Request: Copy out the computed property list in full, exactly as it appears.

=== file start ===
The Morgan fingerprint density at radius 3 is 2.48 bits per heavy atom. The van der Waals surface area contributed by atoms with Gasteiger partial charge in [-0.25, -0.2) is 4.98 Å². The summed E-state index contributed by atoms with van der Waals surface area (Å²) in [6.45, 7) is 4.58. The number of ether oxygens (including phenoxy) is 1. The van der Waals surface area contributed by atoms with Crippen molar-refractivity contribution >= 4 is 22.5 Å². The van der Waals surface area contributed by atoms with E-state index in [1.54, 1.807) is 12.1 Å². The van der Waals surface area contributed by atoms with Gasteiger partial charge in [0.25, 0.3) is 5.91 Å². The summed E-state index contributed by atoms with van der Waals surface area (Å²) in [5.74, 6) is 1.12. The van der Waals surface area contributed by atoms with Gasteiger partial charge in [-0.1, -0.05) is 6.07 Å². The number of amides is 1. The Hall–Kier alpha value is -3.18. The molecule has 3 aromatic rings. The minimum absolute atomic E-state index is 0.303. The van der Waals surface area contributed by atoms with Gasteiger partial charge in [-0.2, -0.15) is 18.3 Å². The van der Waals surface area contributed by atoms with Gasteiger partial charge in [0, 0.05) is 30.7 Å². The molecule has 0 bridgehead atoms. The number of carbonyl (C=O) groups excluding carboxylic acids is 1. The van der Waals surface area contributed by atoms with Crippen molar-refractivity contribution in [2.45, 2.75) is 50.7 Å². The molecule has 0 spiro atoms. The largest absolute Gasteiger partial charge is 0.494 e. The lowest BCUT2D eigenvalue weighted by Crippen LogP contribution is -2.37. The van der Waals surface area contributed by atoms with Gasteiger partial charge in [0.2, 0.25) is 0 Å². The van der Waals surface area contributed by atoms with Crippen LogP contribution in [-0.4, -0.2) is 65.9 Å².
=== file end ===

The Morgan fingerprint density at radius 3 is 2.48 bits per heavy atom. The van der Waals surface area contributed by atoms with Gasteiger partial charge in [-0.25, -0.2) is 4.98 Å². The summed E-state index contributed by atoms with van der Waals surface area (Å²) in [6.45, 7) is 4.58. The number of ether oxygens (including phenoxy) is 1. The van der Waals surface area contributed by atoms with Crippen molar-refractivity contribution >= 4 is 22.5 Å². The van der Waals surface area contributed by atoms with E-state index in [1.54, 1.807) is 12.1 Å². The van der Waals surface area contributed by atoms with Gasteiger partial charge in [0.25, 0.3) is 5.91 Å². The summed E-state index contributed by atoms with van der Waals surface area (Å²) in [5.74, 6) is 1.12. The van der Waals surface area contributed by atoms with Gasteiger partial charge in [-0.1, -0.05) is 6.07 Å². The number of amides is 1. The Hall–Kier alpha value is -3.18. The molecule has 3 aromatic rings. The minimum absolute atomic E-state index is 0.303. The van der Waals surface area contributed by atoms with Gasteiger partial charge in [-0.2, -0.15) is 18.3 Å². The van der Waals surface area contributed by atoms with Gasteiger partial charge in [0, 0.05) is 30.7 Å². The molecule has 0 bridgehead atoms. The number of carbonyl (C=O) groups excluding carboxylic acids is 1. The van der Waals surface area contributed by atoms with Crippen molar-refractivity contribution in [2.45, 2.75) is 50.7 Å². The molecule has 0 spiro atoms. The largest absolute Gasteiger partial charge is 0.494 e. The lowest BCUT2D eigenvalue weighted by Crippen LogP contribution is -2.37. The van der Waals surface area contributed by atoms with Gasteiger partial charge in [0.2, 0.25) is 0 Å². The van der Waals surface area contributed by atoms with Crippen LogP contribution in [-0.4, -0.2) is 65.9 Å².